In September, 1986, the announcement was made: NBC had done the deal. It had bought the rights to "Noble House" and would make a miniseries out of James Clavell's very thick novel (1,370 pages) about international power struggles in modern-day Hong Kong.
Eight weeks later, late one afternoon at the network offices in Burbank, the next phase of the project was started. A contingent representing the network's brass--in publicity, advertising and promotion--assembled in a conference room and began plotting their attack.
And make no mistake of it: Since those early days, the campaign to make the American TV audience aware of the "Noble House" series has been executed with the precision of a military strike, a planned invasion.
The goal: nothing less than a sweep of America.
Results of the mission will be known in the next few anxious days: The eight-hour "Noble House"--NBC's most ambitious programming of the year--begins airing tonight, commencing at 2100 (that's 9 p.m. THE SWEEPS
Another in a series of articles examining the TV industry's periodic ratings ritual.
civilian time). It will continue over the next three nights.
The stakes are high, not only because of the $20-million production cost of the series but also because this is the February Sweeps--another of those periods of the year in which the networks (as well as the independent stations) turn most frantic and put on their best programming, or at least those with the broadest appeal.
Ratings garnered during this period directly affect the number of dollars that can be charged for advertising time. So the ratings for "Noble House," will help determine future ad rates during those respective eight hours of the week.
It's little wonder that the gathering of the forces of hype, back in November of 1986, resembled a war room conference.
Will NBC will the war? Well, there's a "hoped for" 50% audience recognition factor for new shows and usually higher for mini-series, said John D. Miller, NBC's vice president for advertising and promotion. But for "Noble House," he boasted, about 70% of the American public "probably knows it's here."
Whether or not the American public cares enough to turn its channels to NBC, we'll know that as the week unfolds.
"Noble House," directed by Gary Nelson, seems to possess all the necessary ingredients for a miniseries. There are power players bent on corporate takeovers, low-lifes who commit nefarious deeds along the waterfront, and mystery and murder. And what miniseries would be complete without seductive gazes--and longings of the heart? "Noble House" has that, too. And attractive players to act it all out.
Like dashing Pierce Brosnan, who has the starring role of Ian Struan Dunross, the tai-pan (head) of Hong Kong's most important trading house (the Noble House of the title). And pretty Deborah Raffin, who plays Casey Tcholok, the ambitious vice president of an American corporation that just might be attempting a takeover of Noble House. (In the meantime, Dunross seems bent on a takeover of her . . . romantically speaking.)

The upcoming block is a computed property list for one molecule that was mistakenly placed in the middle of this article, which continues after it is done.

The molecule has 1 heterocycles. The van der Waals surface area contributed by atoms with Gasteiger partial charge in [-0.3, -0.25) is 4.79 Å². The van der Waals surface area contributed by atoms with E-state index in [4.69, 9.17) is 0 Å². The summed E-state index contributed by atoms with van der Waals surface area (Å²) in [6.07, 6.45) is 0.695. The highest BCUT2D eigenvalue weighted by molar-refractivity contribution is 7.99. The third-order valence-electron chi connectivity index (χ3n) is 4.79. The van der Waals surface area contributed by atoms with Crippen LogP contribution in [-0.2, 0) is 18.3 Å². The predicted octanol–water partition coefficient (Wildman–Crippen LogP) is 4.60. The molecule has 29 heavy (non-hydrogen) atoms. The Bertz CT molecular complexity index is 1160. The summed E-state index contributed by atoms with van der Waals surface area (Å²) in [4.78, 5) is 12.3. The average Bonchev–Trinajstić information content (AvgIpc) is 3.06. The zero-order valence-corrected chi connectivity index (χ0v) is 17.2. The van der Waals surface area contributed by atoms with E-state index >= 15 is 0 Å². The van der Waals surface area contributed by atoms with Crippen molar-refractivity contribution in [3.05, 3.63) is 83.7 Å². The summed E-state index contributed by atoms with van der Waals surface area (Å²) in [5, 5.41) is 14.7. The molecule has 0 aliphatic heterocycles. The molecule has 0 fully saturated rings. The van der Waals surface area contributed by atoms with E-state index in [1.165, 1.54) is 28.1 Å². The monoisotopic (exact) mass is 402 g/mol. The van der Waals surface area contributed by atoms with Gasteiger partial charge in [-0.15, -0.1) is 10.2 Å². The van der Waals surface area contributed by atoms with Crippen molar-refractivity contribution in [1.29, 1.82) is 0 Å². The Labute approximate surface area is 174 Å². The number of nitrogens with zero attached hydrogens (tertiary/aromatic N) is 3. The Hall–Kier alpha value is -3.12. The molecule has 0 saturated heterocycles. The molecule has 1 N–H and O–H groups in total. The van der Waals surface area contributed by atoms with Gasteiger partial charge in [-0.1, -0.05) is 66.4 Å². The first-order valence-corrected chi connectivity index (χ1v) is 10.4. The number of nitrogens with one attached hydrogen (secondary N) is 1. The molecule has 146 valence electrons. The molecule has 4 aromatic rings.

And Ben Masters, as Raffin's scheming boss. He gets romantically involved with gorgeous Hong Kong TV reporter Julia Nickson. As it turns out, she's being forced into this liaison by her former lover John Rhys-Davies, who wants a spy in the Noble House camp. He happens to be Dunross' longtime nemesis.
As befits an eight-hour miniseries, there are many more entanglements. A couple of natural disasters make an appearance, too.
As we said, all the ingredients appear to be there.
But that's not enough in TV--especially during a sweeps month when winning isn't everything--it's the only thing.
("Noble House's" opening night competition: the Winter Olympics on ABC and the CBS-TV movie, "Bring Me the Head of Dobie Gillis.")
Which is why NBC went to work beating the drums about "Noble House."
There was a point, however, at which there was a glitch, when it looked as if Brosnan might not make it here to participate in the obligatory Blitzkreig interview process. (He was going to do a batch of things from London, his home away from Los Angeles.)
Common wisdom dictates that a star's participation can only boost a publicity campaign. And in fact, over at NBC, those folks featured in miniseries and TV movies are contractually bound to be "reasonably available for normal publicity activities."
(Those activities, per contract: a photo session, a minimum of five in-person interviews, two half-days of phone interviews and, when applicable, participation in press tours or satellite TV interviews. NBC picks up the costs for such endeavors, but the actors aren't paid for their time.)
Of course, it's a bonus for publicity people when actors go beyond being "reasonably available." Which is why the folks at NBC doubtless breathed many sighs of relief when Brosnan did show and began promoting with enthusiasm.